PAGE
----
Whether or not you can take bereavement leave for a miscarriage depends on your company’s size and bereavement policy. To start, it’s important to note that if the miscarriage results in any health complications or disabilities, most states have specific protections for employees. 

For example, any employee who experiences health complications as a result of a miscarriage in California is entitled to time off under the state’s pregnancy disability leave (PDL) laws. These pregnancy disability laws are common in many states, so check with your specific region’s guidelines. Knowing your rights after a miscarriage ensures that you get the care and time you need to heal. 

Additionally, under the Family and Medical Leave Act (FMLA), eligible workers have the right to take unpaid leave to care for any “serious health conditions.” Under FMLA, miscarriage is considered a serious medical condition. 

However, if you work for an employer with under 50 employees, they aren’t required to offer this leave. Additionally, you’re limited to 12 weeks of unpaid leave under FMLA each year. Your state might also require paid sick leave, but this is less common. Most large companies provide up to three days of bereavement leave per year to eligible employees.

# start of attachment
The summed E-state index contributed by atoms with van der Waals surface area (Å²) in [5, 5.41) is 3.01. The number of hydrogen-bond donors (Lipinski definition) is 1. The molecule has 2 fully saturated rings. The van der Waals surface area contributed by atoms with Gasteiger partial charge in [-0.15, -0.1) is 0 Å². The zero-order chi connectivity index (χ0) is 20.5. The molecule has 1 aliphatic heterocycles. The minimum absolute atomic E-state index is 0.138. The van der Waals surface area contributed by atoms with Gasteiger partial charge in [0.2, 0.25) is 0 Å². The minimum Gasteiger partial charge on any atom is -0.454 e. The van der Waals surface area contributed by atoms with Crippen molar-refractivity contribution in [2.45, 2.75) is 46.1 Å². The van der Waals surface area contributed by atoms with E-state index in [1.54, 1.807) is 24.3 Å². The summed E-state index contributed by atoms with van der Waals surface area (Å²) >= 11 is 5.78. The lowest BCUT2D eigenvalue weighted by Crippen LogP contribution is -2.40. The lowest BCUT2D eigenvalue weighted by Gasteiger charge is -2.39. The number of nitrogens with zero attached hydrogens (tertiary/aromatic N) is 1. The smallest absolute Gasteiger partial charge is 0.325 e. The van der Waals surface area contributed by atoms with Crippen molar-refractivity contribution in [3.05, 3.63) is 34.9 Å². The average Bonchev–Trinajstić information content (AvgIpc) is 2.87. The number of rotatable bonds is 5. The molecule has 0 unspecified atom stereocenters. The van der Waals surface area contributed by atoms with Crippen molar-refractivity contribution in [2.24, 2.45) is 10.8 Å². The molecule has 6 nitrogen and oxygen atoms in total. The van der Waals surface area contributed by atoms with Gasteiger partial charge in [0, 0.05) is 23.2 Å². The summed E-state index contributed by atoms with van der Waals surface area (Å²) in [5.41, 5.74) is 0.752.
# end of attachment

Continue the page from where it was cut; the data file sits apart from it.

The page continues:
Who Usually Qualifies for Bereavement Leave for Miscarriages?

There are also common misunderstandings around who qualifies for bereavement leave for miscarriages. Under pregnancy disability leave laws, this usually only applies to the individual carrying the child. However, some states might cover both parents. 

As for bereavement leave for miscarriages, companies that offer miscarriage leave should do so for both parents. This means both parents will be able to take the time off that they need to heal after this loss. 

Again, you should check with your company’s bereavement leave policy, what’s included, and what’s covered. If there is any type of leave offered for miscarriage, this is not only for the pregnant individual. 

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How Should You Ask for Time Off After a Miscarriage?